It has been more than 70 years since the liberation of the infamous Auschwitz-Birkenau concentration and extermination camps. But the search for Nazi Germans and their collaborators still continues.


A still from the 3D model

German experts and prosecutors are now using Virtual Reality and 3D modelling to aid them when the suspected perpetrators are brought to trial.

Thanks to a new virtual reality model created in part by original blueprints and 3D modelling cameras, prosecutors and other experts  now have the ability to digitally ‘walk’ through the Auschwitz-Birkenau extermination camp where more than 1.1 million Jews alone were killed during World War II.

Ralf Breker, a digital imaging expert  is responsible for creating the project:

“We spent five days in Auschwitz taking laser scans of the buildings and the whole project took about six months…[To  complete]” 

The 3D model was originally intended to be used on standard computer monitors, but was adapted for Virtual Reality headsets as the technology became more readily available. Now with the aid of a VR headset, viewers can examine the camp from any angle and viewpoint.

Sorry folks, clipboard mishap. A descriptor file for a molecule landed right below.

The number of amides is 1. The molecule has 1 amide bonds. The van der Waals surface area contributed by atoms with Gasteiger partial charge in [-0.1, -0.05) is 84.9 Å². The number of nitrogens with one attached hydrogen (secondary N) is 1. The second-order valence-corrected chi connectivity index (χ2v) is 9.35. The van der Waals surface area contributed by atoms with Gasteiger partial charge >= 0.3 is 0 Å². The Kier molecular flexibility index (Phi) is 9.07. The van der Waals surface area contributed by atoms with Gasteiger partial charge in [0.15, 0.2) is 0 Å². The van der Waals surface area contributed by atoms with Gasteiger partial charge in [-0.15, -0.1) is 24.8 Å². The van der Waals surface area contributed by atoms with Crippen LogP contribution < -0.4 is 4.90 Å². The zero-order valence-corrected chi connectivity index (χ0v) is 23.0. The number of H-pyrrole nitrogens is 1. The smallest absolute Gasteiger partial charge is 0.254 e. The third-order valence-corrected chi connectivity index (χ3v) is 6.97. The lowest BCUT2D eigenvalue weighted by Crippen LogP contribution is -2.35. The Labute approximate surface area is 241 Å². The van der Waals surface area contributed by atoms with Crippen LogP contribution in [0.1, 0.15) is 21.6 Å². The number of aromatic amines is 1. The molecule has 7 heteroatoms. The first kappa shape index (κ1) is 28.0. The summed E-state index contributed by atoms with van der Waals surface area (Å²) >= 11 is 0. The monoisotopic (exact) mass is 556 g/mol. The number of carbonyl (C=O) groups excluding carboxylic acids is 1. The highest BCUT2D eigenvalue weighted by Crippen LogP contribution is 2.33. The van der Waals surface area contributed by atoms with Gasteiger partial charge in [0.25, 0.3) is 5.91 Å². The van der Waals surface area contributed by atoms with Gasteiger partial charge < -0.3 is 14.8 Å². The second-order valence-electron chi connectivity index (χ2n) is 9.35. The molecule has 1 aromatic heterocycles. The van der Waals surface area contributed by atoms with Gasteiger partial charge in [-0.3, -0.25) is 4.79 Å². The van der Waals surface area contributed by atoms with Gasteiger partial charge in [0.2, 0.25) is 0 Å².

Breker said:

“We searched the Auschwitz archives and we were lucky, we found blueprints from all of the buildings that had been destroyed – so we were able to recreate them.” 

While Breker’s VR version of Auschwitz has yet to be used in court,  the 3D computer model was used in the most recent war crimes prosecution of wartime SS camp guard Reinhold Hanning.

“In the court decision the judge explicitly referred to the model and said that the model made it possible to grasp what Reinhold Hanning would have seen from his post at the watchtower… I think that within five to 10 years, virtual reality will become a standard tool for police, not just in Germany but all over the world because it’s a way to make scenes of crime accessible even years later.” 

Over 11 million people were victims of the holocaust. Around 6 million of them were Jews.